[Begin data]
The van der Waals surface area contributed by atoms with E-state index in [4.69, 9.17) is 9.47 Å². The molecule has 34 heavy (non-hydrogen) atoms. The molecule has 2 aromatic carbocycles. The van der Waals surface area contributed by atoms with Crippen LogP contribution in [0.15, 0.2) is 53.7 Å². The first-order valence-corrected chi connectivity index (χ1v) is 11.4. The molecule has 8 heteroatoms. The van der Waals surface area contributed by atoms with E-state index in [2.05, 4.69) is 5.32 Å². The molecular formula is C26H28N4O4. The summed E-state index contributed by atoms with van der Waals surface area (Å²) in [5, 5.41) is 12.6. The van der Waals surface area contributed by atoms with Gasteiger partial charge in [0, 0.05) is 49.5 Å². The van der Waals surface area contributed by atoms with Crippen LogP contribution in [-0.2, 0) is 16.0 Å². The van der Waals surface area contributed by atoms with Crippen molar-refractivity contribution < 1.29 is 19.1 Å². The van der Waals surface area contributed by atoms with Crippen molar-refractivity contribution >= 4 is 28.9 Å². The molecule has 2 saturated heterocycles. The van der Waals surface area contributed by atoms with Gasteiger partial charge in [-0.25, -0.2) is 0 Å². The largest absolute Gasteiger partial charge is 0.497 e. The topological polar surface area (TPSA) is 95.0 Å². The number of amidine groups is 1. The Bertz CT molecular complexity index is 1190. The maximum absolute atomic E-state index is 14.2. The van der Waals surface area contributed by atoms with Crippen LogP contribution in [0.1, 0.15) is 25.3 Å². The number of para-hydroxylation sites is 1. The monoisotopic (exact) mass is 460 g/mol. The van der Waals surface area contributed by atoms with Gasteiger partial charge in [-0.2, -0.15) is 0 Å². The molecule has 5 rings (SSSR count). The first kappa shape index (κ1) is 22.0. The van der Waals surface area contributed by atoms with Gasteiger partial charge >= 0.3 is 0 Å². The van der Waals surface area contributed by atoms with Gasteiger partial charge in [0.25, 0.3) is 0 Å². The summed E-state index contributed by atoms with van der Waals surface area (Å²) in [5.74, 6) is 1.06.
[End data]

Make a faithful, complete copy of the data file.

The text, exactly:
The van der Waals surface area contributed by atoms with E-state index in [4.69, 9.17) is 9.47 Å². The molecule has 34 heavy (non-hydrogen) atoms. The molecule has 2 aromatic carbocycles. The van der Waals surface area contributed by atoms with Crippen LogP contribution in [0.15, 0.2) is 53.7 Å². The first-order valence-corrected chi connectivity index (χ1v) is 11.4. The molecule has 8 heteroatoms. The van der Waals surface area contributed by atoms with E-state index in [2.05, 4.69) is 5.32 Å². The molecular formula is C26H28N4O4. The summed E-state index contributed by atoms with van der Waals surface area (Å²) in [5, 5.41) is 12.6. The van der Waals surface area contributed by atoms with Gasteiger partial charge in [0, 0.05) is 49.5 Å². The van der Waals surface area contributed by atoms with Crippen LogP contribution in [-0.2, 0) is 16.0 Å². The van der Waals surface area contributed by atoms with Crippen molar-refractivity contribution < 1.29 is 19.1 Å². The van der Waals surface area contributed by atoms with Crippen molar-refractivity contribution >= 4 is 28.9 Å². The molecule has 2 saturated heterocycles. The van der Waals surface area contributed by atoms with Gasteiger partial charge in [-0.25, -0.2) is 0 Å². The largest absolute Gasteiger partial charge is 0.497 e. The topological polar surface area (TPSA) is 95.0 Å². The number of amidine groups is 1. The Bertz CT molecular complexity index is 1190. The maximum absolute atomic E-state index is 14.2. The van der Waals surface area contributed by atoms with Crippen LogP contribution in [0.1, 0.15) is 25.3 Å². The number of para-hydroxylation sites is 1. The monoisotopic (exact) mass is 460 g/mol. The van der Waals surface area contributed by atoms with Gasteiger partial charge in [-0.2, -0.15) is 0 Å². The molecule has 5 rings (SSSR count). The first kappa shape index (κ1) is 22.0. The van der Waals surface area contributed by atoms with Gasteiger partial charge >= 0.3 is 0 Å². The van der Waals surface area contributed by atoms with Gasteiger partial charge in [0.25, 0.3) is 0 Å². The summed E-state index contributed by atoms with van der Waals surface area (Å²) in [5.74, 6) is 1.06.